TANZANIA will be one of the countries that will attain the power of veto on issues related to the use of mercury, when it signs the Minamata Convention on Mercury on Monday in Minamatha, Japan.
According to the Chief Government Chemist, Prof Samuel Manyele, it will be a legally binding instrument on the safe use of mercury.
He said the fifth session of the intergovernmental negotiating committee prepared the global legally binding instrument on mercury in Geneva in January, this year.
Governments have successfully completed negotiations and the document will be presented for adoption and opened for signature at the Conference of Plenipotentiaries - Diplomatic Conference.
The Chief Government Chemist is part of the delegation that will represent Tanzania at the diplomatic conference. The development is set to put legal dispensation to curb the dangerous use of mercury among small scale gold miners.
He said government has never authorised small scale miners to use mercury in their activities. Reports cite that 1.5 million informal miners in the country depend on small scale mining for their livelihood.
In a report, compiled by Science of Total environment, "Mercury Contamination Associated With Small-scale Gold Mining in Tanzania and Zimbabwe," mercury contamination through small scale gold mining and processing represents a major environmental and human health concerns.
A recent report by Human Rights Watch reveals that thousands of children, some as young as eight years old, work in licensed and unlicensed small-scale gold mines in Tanzania, despite strong laws prohibiting child labour in mining. The report, 'Toxic Toil: Child Labour and Mercury Exposure in Tanzania's Smallscale Gold Mines,' describes how children dig and drill in deep, unstable pits, work underground for shifts of up to 24 hours and transport and crush heavy bags of gold ore.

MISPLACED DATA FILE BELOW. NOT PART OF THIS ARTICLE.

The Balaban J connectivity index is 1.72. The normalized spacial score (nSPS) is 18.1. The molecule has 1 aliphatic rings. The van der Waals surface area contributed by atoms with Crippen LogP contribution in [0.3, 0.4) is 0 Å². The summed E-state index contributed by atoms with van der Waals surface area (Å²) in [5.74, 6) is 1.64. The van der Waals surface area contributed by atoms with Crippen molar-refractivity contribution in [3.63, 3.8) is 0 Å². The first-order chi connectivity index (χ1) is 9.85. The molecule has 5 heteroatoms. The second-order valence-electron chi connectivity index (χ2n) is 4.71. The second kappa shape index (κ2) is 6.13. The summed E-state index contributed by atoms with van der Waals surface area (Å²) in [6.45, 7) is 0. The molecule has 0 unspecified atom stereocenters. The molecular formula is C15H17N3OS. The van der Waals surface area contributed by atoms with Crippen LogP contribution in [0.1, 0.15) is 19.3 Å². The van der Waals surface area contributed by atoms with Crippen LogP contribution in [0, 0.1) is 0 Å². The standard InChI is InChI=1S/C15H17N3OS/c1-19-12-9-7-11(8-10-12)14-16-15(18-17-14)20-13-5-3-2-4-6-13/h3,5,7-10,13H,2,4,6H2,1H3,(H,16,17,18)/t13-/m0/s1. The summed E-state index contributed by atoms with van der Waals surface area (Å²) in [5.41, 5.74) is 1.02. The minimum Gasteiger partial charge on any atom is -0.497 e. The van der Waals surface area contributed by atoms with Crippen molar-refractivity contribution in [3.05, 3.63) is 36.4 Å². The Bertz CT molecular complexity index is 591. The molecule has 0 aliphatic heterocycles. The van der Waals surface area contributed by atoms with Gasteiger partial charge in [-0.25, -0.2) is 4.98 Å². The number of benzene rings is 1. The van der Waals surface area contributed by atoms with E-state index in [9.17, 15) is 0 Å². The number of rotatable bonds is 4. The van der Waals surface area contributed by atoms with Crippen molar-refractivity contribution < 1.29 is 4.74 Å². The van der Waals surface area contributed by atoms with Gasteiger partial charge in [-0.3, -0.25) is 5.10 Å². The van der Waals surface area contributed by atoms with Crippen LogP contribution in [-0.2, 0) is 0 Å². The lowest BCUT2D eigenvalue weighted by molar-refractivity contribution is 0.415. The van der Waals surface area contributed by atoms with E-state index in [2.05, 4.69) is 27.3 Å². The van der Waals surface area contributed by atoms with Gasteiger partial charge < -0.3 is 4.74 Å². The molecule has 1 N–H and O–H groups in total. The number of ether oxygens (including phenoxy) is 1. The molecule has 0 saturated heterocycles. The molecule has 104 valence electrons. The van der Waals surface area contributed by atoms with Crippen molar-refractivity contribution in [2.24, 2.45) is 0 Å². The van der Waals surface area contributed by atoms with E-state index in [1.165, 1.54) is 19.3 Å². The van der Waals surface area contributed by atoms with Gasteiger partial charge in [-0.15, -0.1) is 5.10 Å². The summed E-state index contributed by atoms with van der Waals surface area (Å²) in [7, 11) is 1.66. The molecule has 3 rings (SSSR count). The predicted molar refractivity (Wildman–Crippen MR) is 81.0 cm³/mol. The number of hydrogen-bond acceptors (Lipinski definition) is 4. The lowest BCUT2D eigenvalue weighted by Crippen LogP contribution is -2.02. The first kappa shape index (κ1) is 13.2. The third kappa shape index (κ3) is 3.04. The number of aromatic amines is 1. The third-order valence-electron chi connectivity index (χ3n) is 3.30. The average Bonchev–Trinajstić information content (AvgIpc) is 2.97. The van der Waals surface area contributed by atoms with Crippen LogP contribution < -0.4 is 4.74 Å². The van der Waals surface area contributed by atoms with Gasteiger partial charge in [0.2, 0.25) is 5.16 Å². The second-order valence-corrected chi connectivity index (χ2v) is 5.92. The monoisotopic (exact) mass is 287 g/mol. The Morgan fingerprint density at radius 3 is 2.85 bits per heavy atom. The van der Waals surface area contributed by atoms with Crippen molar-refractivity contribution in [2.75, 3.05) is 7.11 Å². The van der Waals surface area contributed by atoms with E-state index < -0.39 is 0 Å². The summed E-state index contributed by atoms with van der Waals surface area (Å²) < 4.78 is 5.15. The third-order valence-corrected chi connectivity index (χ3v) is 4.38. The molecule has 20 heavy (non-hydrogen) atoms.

They also risk injury from collapsing pits and accidents with tools, as well as long-term sicknesses from exposure to mercury, breathing of dust and the carrying of heavy loads.
"Tanzanian boys and girls are lured to the gold mines in the hope of a better life, but find themselves stuck in a dead-end cycle of danger and despair," said Janine Morna, children's rights research fellow at Human Rights Watch.
"Tanzania and donors need to get these children out of the mines and into school or vocational training." Many children who work in mining are vulnerable children who lack basic necessities and support.
Human Rights Watch also found that girls found around mining sites face sexual harassment. Human Rights Watch visited 11 mining sites in Geita, Shinyanga and Mbeya regions and interviewed more than 200 people, including 61 children working in small-scale gold mining.